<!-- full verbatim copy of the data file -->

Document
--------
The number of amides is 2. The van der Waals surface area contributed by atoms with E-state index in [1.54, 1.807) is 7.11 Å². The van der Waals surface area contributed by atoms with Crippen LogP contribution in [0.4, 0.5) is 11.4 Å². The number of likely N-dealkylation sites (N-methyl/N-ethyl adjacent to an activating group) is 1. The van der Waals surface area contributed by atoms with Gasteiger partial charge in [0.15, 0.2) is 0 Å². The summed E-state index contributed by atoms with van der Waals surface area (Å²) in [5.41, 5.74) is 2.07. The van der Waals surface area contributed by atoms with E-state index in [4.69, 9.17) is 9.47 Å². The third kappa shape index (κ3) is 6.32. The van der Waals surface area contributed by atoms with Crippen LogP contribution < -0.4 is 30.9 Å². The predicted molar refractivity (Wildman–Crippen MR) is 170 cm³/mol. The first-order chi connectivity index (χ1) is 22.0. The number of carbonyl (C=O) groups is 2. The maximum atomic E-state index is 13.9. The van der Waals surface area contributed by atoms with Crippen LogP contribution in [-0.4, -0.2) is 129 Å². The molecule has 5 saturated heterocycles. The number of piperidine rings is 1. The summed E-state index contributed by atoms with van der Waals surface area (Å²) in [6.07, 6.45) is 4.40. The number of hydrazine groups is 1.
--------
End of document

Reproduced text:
The number of amides is 2. The van der Waals surface area contributed by atoms with E-state index in [1.54, 1.807) is 7.11 Å². The van der Waals surface area contributed by atoms with Crippen LogP contribution in [0.4, 0.5) is 11.4 Å². The number of likely N-dealkylation sites (N-methyl/N-ethyl adjacent to an activating group) is 1. The van der Waals surface area contributed by atoms with Gasteiger partial charge in [0.15, 0.2) is 0 Å². The summed E-state index contributed by atoms with van der Waals surface area (Å²) in [5.41, 5.74) is 2.07. The van der Waals surface area contributed by atoms with E-state index in [4.69, 9.17) is 9.47 Å². The third kappa shape index (κ3) is 6.32. The van der Waals surface area contributed by atoms with Crippen LogP contribution < -0.4 is 30.9 Å². The predicted molar refractivity (Wildman–Crippen MR) is 170 cm³/mol. The first-order chi connectivity index (χ1) is 22.0. The number of carbonyl (C=O) groups is 2. The maximum atomic E-state index is 13.9. The van der Waals surface area contributed by atoms with Crippen LogP contribution in [-0.4, -0.2) is 129 Å². The molecule has 5 saturated heterocycles. The number of piperidine rings is 1. The summed E-state index contributed by atoms with van der Waals surface area (Å²) in [6.07, 6.45) is 4.40. The number of hydrazine groups is 1.